Walk Till You Disappear

  • Review
By – October 7, 2019

Twelve-year-old Miguel Abra­no and his fam­i­ly live in late nine­teenth-cen­tu­ry Tuc­son, Ari­zona, descen­dants of Span­ish set­tlers who had arrived more than three hun­dred years ear­li­er. Their com­mu­ni­ty is mul­ti­cul­tur­al, an often uneasy mix of Eng­lish-speak­ing white res­i­dents, His­pan­ics who had long called the region their home, and the Native Amer­i­cans who had been oppressed and mar­gin­al­ized by suc­ces­sive con­quests. Miguel com­fort­ably switch­es between speak­ing Span­ish and Eng­lish, but anoth­er tran­si­tion will be much less com­fort­able. Although he is a deeply reli­gious Catholic and even aspires to become a priest, Miguel learns that his ances­tor, was a converso,a Jew forced to con­vert to Catholi­cism by the Span­ish monarch and pur­sued by the Inqui­si­tion as a secret Jew. Miguel will be forced to re-exam­ine his pre­vi­ous­ly sta­ble iden­ti­ty and ques­tion which rela­tion­ship, to God or his fam­i­ly, will be cen­tral to his future.

The premise of Jacque­line Dem­bar Greene’s sus­pense­ful nov­el is the sup­pos­ed­ly con­tin­u­ous iden­ti­fi­ca­tion of cryp­to-Jews liv­ing in the Amer­i­can south­west with their dis­tant her­itage. Although most cred­i­ble research has ques­tioned the accu­ra­cy of this idea, many Amer­i­can Jews are fas­ci­nat­ed by any pos­si­ble link between Span­ish Mar­ra­nos and liv­ing Jew­ish com­mu­ni­ties. As Miguel approach­es young adult­hood, he becomes con­fused by his father’s appar­ent ambiva­lence toward their Catholic faith. A trav­el­ing Jew­ish ped­dler helps to trans­late an old doc­u­ment, which has been in the family’s pos­ses­sion since their arrival to the New World, and Miguel learns more than he was pre­pared to about his true back­ground. When he lat­er meets Rush­ing Cloud, a Native Amer­i­can boy who has been forcibly edu­cat­ed in a Catholic Mis­sion school, he is sen­si­tized to the cru­el treat­ment by the church of its cap­tive stu­dents. They are forced to accept Chris­tian­i­ty and Euro­pean cul­ture at the expense of their own lan­guage and tra­di­tions, and Miguel’s eyes are opened to the dis­turb­ing par­al­lel in his own experience.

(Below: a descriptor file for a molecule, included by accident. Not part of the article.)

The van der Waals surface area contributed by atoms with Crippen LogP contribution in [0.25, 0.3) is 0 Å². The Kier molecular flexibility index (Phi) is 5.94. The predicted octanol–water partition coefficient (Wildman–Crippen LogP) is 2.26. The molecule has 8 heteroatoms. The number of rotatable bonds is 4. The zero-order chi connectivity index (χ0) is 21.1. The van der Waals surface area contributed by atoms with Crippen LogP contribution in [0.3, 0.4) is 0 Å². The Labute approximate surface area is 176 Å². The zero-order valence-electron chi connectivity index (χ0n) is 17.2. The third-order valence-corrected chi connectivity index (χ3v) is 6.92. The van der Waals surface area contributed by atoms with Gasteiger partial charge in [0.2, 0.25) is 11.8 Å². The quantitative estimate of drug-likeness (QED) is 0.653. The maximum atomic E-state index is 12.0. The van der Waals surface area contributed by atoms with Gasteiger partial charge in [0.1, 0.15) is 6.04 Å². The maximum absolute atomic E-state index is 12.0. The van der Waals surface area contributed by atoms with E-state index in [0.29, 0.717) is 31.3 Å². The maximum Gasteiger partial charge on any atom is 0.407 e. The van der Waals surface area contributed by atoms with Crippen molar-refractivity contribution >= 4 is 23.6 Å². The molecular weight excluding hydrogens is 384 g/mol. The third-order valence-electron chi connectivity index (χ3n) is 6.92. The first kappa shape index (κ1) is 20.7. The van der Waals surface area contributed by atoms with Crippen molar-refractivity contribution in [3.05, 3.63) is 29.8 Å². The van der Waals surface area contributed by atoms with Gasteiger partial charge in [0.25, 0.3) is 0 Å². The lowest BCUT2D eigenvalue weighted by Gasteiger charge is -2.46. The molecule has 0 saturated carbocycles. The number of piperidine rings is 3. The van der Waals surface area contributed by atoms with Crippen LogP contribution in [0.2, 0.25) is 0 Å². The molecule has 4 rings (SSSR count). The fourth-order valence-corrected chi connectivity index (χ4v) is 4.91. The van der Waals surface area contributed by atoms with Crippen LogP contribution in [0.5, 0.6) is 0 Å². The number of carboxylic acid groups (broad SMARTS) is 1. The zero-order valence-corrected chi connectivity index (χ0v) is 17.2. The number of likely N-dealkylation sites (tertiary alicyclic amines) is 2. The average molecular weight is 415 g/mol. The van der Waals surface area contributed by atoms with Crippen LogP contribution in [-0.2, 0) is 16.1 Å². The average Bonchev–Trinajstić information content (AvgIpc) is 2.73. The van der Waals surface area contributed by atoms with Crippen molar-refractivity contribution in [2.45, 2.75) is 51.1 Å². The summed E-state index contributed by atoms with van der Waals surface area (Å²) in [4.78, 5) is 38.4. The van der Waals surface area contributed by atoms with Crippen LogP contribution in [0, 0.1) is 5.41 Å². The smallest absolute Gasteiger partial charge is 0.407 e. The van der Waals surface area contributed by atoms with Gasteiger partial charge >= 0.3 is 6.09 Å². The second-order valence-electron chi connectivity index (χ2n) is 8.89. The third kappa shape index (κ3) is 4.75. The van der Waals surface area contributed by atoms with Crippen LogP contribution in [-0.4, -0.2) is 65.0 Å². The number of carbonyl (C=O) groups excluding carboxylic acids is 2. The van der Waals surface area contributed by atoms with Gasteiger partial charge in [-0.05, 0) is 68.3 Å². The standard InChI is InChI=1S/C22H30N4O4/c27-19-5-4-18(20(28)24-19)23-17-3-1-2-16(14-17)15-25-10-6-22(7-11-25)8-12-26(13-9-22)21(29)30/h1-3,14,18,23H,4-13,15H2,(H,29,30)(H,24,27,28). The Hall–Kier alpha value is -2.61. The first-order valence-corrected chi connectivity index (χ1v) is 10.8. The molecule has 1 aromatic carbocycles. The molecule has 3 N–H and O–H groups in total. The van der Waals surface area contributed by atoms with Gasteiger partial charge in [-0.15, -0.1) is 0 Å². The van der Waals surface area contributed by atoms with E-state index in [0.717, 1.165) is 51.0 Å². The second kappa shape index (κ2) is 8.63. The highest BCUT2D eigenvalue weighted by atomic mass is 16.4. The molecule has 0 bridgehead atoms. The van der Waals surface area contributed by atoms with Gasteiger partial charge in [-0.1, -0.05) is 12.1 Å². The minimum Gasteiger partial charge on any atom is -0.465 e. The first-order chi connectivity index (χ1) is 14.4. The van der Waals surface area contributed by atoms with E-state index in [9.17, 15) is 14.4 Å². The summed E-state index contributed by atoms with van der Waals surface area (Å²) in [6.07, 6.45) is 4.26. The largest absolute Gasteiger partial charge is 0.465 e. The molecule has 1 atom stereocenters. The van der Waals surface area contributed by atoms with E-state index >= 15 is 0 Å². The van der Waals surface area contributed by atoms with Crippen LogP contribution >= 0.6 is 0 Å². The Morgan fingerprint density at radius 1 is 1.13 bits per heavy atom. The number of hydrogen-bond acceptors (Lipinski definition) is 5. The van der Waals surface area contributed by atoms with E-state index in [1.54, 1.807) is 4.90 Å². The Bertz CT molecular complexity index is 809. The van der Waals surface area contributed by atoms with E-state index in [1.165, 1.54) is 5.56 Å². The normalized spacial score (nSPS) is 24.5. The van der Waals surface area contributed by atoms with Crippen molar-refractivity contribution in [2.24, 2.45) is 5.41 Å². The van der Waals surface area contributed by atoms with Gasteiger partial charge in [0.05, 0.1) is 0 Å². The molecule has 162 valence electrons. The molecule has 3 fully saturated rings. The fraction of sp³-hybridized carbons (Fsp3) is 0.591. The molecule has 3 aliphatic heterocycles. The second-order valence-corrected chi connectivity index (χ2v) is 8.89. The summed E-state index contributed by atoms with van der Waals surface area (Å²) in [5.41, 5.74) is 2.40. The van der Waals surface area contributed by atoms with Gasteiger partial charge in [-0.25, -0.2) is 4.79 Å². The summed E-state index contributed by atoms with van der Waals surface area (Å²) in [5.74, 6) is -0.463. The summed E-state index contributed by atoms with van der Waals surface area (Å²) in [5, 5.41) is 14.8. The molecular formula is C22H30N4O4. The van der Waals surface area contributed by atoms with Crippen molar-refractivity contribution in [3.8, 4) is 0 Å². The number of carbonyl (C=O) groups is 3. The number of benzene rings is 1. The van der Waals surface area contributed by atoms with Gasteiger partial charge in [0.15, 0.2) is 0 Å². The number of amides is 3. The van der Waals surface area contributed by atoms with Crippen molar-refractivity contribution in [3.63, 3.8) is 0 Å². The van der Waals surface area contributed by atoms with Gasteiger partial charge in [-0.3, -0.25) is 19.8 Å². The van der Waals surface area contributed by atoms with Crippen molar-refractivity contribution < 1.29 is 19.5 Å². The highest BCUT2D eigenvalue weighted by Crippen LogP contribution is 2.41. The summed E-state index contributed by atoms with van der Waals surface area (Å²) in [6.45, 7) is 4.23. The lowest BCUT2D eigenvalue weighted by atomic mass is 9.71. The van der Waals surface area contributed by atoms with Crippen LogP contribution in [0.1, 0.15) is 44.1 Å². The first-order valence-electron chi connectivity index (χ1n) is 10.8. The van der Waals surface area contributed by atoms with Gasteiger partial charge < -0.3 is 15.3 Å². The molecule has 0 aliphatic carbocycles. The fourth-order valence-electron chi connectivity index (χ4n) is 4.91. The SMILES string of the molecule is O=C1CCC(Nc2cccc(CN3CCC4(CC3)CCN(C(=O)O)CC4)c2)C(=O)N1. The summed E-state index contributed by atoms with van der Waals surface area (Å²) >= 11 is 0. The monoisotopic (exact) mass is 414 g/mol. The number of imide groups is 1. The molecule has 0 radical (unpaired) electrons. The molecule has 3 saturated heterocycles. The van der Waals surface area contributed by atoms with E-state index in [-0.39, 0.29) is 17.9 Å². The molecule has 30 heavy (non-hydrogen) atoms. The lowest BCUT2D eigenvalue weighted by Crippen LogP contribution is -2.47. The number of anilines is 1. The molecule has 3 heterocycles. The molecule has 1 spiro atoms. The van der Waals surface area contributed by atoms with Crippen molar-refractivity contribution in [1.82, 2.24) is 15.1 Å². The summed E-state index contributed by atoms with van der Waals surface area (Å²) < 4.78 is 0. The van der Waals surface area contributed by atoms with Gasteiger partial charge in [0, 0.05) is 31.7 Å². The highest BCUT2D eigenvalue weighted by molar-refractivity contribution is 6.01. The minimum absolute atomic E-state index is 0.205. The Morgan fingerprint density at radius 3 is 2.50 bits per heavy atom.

There are sev­er­al his­tor­i­cal inac­cu­ra­cies in this nov­el, but they may not be errors so much as fic­tion­al ele­ments intend­ed to sup­port the book’s mes­sage of tol­er­ance and eth­nic pride. The Inqui­si­tion was a church body, which did not have sol­diers;” they inter­ro­gat­ed and tor­tured sus­pect­ed heretics, but then turned them over to sec­u­lar author­i­ties. The Span­ish Crown did not con­script Mar­ra­nos­to fight in the Amer­i­c­as. Nor is it like­ly that six­teenth-cen­tu­ry Jews would have drawn par­al­lels between their own pun­ish­ment by the Catholic Church and that inflict­ed on Native Amer­i­cans. Yet there are oth­er truth­ful and dra­mat­ic lessons for young read­ers in Dem­bar Greene’s book. Miguel’s con­flict with his par­ents, his dis­il­lu­sion at encoun­ter­ing racism among his neigh­bors, and his emo­tion­al con­nec­tion with Rush­ing Cloud as a path towards empa­thy and self-con­fi­dence, all ring true.

The author’s incor­po­ra­tion of dif­fer­ences among Native Amer­i­can tribes also adds nuance, as well as poten­tial con­tro­ver­sy, to the nar­ra­tive. While some read­ers might ques­tion the por­tray­al of the Indé (Apache) as kid­nap­pers, the prac­tices which she describes have been doc­u­ment­ed, and the con­flict between Indé, Tohono O’odham, and white set­tlers were painful­ly true. Dif­fer­ent tribes had dis­tinct cus­toms and inter­nal con­flicts, all of which were impact­ed by the theft of their land.

Miguel learns about this real­i­ty and the splin­ter­ing of his own past in this engag­ing com­ing-of-age sto­ry set in a dif­fer­ent, but rec­og­niz­able, era. Read­ers will relate to Miguel’s dif­fi­cult reflec­tion, that many things in his life now looked dif­fer­ent” and get­ting back to his fam­i­ly would only be the start of a new journey.”

The book includes an explana­to­ry After­word,” Glos­sary,” and Bib­li­og­ra­phy” all of which will be help­ful to read­ers and edu­ca­tors as they explore a sub­ject often ignored in the his­to­ry of the era.

Emi­ly Schnei­der writes about lit­er­a­ture, fem­i­nism, and cul­ture for TabletThe For­wardThe Horn Book, and oth­er pub­li­ca­tions, and writes about chil­dren’s books on her blog. She has a Ph.D. in Romance Lan­guages and Literatures.

Discussion Questions